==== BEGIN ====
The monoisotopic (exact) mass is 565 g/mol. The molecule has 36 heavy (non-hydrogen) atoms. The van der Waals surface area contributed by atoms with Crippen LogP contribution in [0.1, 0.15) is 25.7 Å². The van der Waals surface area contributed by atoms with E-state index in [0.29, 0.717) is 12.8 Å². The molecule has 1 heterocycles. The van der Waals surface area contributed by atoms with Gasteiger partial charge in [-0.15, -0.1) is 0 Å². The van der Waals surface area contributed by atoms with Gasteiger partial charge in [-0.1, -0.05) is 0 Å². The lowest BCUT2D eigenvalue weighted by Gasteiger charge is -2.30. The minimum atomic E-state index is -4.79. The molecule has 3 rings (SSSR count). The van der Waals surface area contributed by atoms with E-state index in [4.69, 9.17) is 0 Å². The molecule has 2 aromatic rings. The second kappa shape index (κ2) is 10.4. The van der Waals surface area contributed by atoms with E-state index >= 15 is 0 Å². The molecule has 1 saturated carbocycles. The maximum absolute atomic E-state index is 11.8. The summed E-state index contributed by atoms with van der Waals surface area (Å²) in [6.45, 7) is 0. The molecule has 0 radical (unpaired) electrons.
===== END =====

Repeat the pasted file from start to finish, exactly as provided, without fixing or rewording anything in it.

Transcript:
The monoisotopic (exact) mass is 565 g/mol. The molecule has 36 heavy (non-hydrogen) atoms. The van der Waals surface area contributed by atoms with Crippen LogP contribution in [0.1, 0.15) is 25.7 Å². The van der Waals surface area contributed by atoms with E-state index in [0.29, 0.717) is 12.8 Å². The molecule has 1 heterocycles. The van der Waals surface area contributed by atoms with Gasteiger partial charge in [-0.15, -0.1) is 0 Å². The van der Waals surface area contributed by atoms with Gasteiger partial charge in [-0.1, -0.05) is 0 Å². The lowest BCUT2D eigenvalue weighted by Gasteiger charge is -2.30. The minimum atomic E-state index is -4.79. The molecule has 3 rings (SSSR count). The van der Waals surface area contributed by atoms with E-state index in [4.69, 9.17) is 0 Å². The molecule has 2 aromatic rings. The second kappa shape index (κ2) is 10.4. The van der Waals surface area contributed by atoms with E-state index >= 15 is 0 Å². The molecule has 1 saturated carbocycles. The maximum absolute atomic E-state index is 11.8. The summed E-state index contributed by atoms with van der Waals surface area (Å²) in [6.45, 7) is 0. The molecule has 0 radical (unpaired) electrons.